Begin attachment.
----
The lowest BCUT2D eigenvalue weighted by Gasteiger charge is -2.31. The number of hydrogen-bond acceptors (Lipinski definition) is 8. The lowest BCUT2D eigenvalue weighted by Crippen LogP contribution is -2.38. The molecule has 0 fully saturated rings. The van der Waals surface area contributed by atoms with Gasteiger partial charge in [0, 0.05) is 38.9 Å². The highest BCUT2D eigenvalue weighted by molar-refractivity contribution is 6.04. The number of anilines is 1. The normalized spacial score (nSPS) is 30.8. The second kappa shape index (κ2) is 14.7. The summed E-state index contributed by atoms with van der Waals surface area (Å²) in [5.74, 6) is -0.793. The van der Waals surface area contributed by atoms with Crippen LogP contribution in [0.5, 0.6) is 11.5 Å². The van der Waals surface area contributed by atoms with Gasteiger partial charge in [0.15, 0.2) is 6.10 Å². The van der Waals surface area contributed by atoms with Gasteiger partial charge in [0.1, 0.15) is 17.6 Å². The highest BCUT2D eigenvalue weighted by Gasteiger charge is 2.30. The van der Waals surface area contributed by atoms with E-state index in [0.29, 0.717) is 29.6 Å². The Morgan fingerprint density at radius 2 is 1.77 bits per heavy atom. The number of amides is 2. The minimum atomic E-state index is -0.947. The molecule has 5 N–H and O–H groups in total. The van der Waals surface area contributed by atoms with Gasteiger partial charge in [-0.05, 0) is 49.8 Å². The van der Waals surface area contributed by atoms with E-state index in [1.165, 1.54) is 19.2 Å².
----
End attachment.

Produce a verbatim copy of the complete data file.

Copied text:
The lowest BCUT2D eigenvalue weighted by Gasteiger charge is -2.31. The number of hydrogen-bond acceptors (Lipinski definition) is 8. The lowest BCUT2D eigenvalue weighted by Crippen LogP contribution is -2.38. The molecule has 0 fully saturated rings. The van der Waals surface area contributed by atoms with Gasteiger partial charge in [0, 0.05) is 38.9 Å². The highest BCUT2D eigenvalue weighted by molar-refractivity contribution is 6.04. The number of anilines is 1. The normalized spacial score (nSPS) is 30.8. The second kappa shape index (κ2) is 14.7. The summed E-state index contributed by atoms with van der Waals surface area (Å²) in [5.74, 6) is -0.793. The van der Waals surface area contributed by atoms with Crippen LogP contribution in [0.5, 0.6) is 11.5 Å². The van der Waals surface area contributed by atoms with Gasteiger partial charge in [0.15, 0.2) is 6.10 Å². The van der Waals surface area contributed by atoms with Gasteiger partial charge in [0.1, 0.15) is 17.6 Å². The highest BCUT2D eigenvalue weighted by Gasteiger charge is 2.30. The van der Waals surface area contributed by atoms with E-state index in [0.29, 0.717) is 29.6 Å². The Morgan fingerprint density at radius 2 is 1.77 bits per heavy atom. The number of amides is 2. The minimum atomic E-state index is -0.947. The molecule has 5 N–H and O–H groups in total. The van der Waals surface area contributed by atoms with Gasteiger partial charge in [-0.05, 0) is 49.8 Å². The van der Waals surface area contributed by atoms with E-state index in [1.165, 1.54) is 19.2 Å².